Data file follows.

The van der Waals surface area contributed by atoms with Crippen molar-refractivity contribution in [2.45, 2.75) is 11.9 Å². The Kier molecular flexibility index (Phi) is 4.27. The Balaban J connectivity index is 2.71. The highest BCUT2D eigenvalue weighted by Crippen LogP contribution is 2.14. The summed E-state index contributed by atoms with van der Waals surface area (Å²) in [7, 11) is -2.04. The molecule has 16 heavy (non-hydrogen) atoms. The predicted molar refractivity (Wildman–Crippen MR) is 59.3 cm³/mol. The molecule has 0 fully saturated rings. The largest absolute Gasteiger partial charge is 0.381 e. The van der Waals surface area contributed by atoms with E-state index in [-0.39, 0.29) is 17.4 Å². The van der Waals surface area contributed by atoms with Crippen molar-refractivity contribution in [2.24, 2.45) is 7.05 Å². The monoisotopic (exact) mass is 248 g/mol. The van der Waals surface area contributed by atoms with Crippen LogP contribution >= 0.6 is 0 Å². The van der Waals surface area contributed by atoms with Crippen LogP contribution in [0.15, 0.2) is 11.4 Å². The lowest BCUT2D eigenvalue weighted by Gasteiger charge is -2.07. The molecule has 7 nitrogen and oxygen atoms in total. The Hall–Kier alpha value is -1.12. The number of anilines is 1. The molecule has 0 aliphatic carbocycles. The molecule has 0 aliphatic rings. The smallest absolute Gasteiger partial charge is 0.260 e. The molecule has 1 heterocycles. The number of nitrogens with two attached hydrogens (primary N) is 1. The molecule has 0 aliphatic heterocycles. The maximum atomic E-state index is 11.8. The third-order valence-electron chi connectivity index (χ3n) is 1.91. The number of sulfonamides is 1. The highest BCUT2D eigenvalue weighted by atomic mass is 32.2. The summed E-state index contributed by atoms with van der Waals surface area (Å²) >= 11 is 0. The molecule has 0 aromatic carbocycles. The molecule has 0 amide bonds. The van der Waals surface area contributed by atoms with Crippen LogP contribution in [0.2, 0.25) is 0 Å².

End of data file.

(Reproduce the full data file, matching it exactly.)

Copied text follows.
The van der Waals surface area contributed by atoms with Crippen molar-refractivity contribution in [2.45, 2.75) is 11.9 Å². The Kier molecular flexibility index (Phi) is 4.27. The Balaban J connectivity index is 2.71. The highest BCUT2D eigenvalue weighted by Crippen LogP contribution is 2.14. The summed E-state index contributed by atoms with van der Waals surface area (Å²) in [7, 11) is -2.04. The molecule has 16 heavy (non-hydrogen) atoms. The predicted molar refractivity (Wildman–Crippen MR) is 59.3 cm³/mol. The molecule has 0 fully saturated rings. The largest absolute Gasteiger partial charge is 0.381 e. The van der Waals surface area contributed by atoms with E-state index in [-0.39, 0.29) is 17.4 Å². The van der Waals surface area contributed by atoms with Crippen molar-refractivity contribution in [2.24, 2.45) is 7.05 Å². The monoisotopic (exact) mass is 248 g/mol. The van der Waals surface area contributed by atoms with Crippen LogP contribution >= 0.6 is 0 Å². The van der Waals surface area contributed by atoms with Crippen LogP contribution in [0.15, 0.2) is 11.4 Å². The lowest BCUT2D eigenvalue weighted by Gasteiger charge is -2.07. The molecule has 7 nitrogen and oxygen atoms in total. The Hall–Kier alpha value is -1.12. The number of anilines is 1. The molecule has 0 aliphatic carbocycles. The molecule has 0 aliphatic rings. The smallest absolute Gasteiger partial charge is 0.260 e. The molecule has 1 heterocycles. The number of nitrogens with two attached hydrogens (primary N) is 1. The molecule has 0 aliphatic heterocycles. The maximum atomic E-state index is 11.8. The third-order valence-electron chi connectivity index (χ3n) is 1.91. The number of sulfonamides is 1. The highest BCUT2D eigenvalue weighted by atomic mass is 32.2. The summed E-state index contributed by atoms with van der Waals surface area (Å²) >= 11 is 0. The molecule has 0 aromatic carbocycles. The molecule has 0 amide bonds. The van der Waals surface area contributed by atoms with Crippen LogP contribution in [0.2, 0.25) is 0 Å².